In recent years, fresh inquests – often secured only after lengthy campaigning by families – have become a key mechanism by which they can, finally, find out what happened to their loved ones and have the official record corrected.

The most recent example of its power to heal comes not from the Northern jurisdiction, but from the South, and the inquest into the Stardust tragedy which, two weeks ago, found the 48 victims of the fire at the north Dublin nightclub on Valentine’s night 1981 were unlawfully killed.

It led to an apology from Taoiseach Simon Harris and an acknowledgment the victims and survivors and their families had been failed by the State; he hoped this was a “turning point”.

“Here today, in Dáil Éireann, we begin to put things right,” he said.

Yet, since Wednesday, an inquest into any killings which took place during the Troubles – such as the deaths of 15 people in the bombing of McGurk’s bar in Belfast in 1971 – can no longer take place in the North.

Responsibility for all Troubles-era inquiries have now passed to the Independent Commission for Reconciliation and Information Recovery (ICRIR), the new investigations body set up by the controversial Legacy Act, which came into effect on May 1st.

It will investigate deaths and serious harm related to the Troubles at the request of relatives and provide them with a report of its findings. It also has the power to refer cases to prosecutors if they uncover fresh evidence.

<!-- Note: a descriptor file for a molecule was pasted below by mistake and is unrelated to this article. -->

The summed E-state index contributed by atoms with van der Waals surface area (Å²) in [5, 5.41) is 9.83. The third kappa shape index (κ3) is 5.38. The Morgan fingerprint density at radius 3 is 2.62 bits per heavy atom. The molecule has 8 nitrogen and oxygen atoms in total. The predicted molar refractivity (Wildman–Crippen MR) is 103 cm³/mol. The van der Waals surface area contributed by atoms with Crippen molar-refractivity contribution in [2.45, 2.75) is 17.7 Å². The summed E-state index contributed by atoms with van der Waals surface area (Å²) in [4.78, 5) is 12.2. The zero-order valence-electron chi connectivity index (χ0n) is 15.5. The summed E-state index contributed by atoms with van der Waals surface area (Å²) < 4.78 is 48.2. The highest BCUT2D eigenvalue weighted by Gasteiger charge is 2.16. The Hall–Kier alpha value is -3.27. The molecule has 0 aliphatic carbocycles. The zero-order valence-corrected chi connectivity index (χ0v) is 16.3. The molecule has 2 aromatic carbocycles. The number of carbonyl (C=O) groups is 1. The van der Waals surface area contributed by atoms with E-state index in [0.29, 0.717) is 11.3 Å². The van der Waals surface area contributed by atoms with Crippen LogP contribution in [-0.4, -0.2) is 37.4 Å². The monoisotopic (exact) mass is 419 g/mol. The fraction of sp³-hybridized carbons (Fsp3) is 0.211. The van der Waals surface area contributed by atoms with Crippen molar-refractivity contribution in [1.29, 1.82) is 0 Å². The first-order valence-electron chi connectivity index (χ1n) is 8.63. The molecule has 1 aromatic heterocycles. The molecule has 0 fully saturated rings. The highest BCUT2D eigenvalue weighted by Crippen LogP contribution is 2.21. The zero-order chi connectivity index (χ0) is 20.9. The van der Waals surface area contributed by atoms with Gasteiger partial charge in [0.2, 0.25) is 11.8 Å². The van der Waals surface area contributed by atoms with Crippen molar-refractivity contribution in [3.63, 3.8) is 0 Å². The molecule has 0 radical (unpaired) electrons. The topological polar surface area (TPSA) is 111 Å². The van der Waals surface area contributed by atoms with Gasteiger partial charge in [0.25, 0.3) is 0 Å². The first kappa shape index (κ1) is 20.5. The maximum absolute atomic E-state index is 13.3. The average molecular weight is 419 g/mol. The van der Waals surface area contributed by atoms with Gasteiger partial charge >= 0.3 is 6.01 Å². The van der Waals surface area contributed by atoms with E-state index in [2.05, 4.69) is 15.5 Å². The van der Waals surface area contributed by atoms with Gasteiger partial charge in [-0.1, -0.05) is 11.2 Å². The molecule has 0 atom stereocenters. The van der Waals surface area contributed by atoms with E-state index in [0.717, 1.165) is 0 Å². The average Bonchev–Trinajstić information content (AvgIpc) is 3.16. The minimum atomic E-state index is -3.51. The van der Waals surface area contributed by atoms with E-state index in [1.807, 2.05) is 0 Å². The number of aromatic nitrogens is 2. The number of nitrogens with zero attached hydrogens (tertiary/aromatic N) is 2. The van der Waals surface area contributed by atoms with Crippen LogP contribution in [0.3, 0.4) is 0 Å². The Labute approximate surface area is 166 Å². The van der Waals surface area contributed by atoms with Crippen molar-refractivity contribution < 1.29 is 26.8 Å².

“We cannot bring back the fathers, mothers, and daughters and sons lost,” its commissioner for investigations, Peter Sheridan, said. “But we can investigate thoroughly, without fear or favour, and set out the facts of what happened for all across our community.”

Legal action under way in the domestic and international courts means that the final shape of the ICRIR will not be known for some time.

Much of the argument centres around whether the Legacy Act can deliver investigations compatible with the European Convention on Human Rights. The ICRIR insists it will and points out this was accepted by a High Court judge in a recent judicial review; a cacophony of voices argue to the contrary, including international human rights groups and the Irish State, and many families have already indicated they have no faith in it and will not engage.